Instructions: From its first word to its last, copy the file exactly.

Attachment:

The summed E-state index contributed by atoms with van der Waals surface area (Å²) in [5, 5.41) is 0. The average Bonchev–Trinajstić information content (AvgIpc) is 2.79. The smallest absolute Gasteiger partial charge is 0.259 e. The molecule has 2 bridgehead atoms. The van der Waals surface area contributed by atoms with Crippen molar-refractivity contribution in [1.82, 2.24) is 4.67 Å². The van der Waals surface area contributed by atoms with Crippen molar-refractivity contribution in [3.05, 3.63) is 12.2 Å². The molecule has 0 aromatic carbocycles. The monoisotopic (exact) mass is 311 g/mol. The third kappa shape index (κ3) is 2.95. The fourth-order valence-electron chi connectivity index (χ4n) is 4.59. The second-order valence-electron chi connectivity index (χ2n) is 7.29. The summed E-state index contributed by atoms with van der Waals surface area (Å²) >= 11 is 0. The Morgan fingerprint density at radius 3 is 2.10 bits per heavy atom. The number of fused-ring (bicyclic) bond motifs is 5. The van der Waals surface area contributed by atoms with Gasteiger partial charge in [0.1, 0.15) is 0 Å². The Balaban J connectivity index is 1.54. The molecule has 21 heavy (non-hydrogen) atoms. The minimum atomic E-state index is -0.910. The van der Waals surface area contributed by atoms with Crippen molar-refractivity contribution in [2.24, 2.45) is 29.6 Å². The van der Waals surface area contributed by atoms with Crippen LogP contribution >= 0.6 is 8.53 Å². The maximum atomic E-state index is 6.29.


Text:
The summed E-state index contributed by atoms with van der Waals surface area (Å²) in [5, 5.41) is 0. The average Bonchev–Trinajstić information content (AvgIpc) is 2.79. The smallest absolute Gasteiger partial charge is 0.259 e. The molecule has 2 bridgehead atoms. The van der Waals surface area contributed by atoms with Crippen molar-refractivity contribution in [1.82, 2.24) is 4.67 Å². The van der Waals surface area contributed by atoms with Crippen molar-refractivity contribution in [3.05, 3.63) is 12.2 Å². The molecule has 0 aromatic carbocycles. The monoisotopic (exact) mass is 311 g/mol. The third kappa shape index (κ3) is 2.95. The fourth-order valence-electron chi connectivity index (χ4n) is 4.59. The second-order valence-electron chi connectivity index (χ2n) is 7.29. The summed E-state index contributed by atoms with van der Waals surface area (Å²) >= 11 is 0. The Morgan fingerprint density at radius 3 is 2.10 bits per heavy atom. The number of fused-ring (bicyclic) bond motifs is 5. The van der Waals surface area contributed by atoms with Gasteiger partial charge in [0.1, 0.15) is 0 Å². The Balaban J connectivity index is 1.54. The molecule has 21 heavy (non-hydrogen) atoms. The minimum atomic E-state index is -0.910. The van der Waals surface area contributed by atoms with Crippen molar-refractivity contribution in [2.24, 2.45) is 29.6 Å². The van der Waals surface area contributed by atoms with Crippen LogP contribution >= 0.6 is 8.53 Å². The maximum atomic E-state index is 6.29.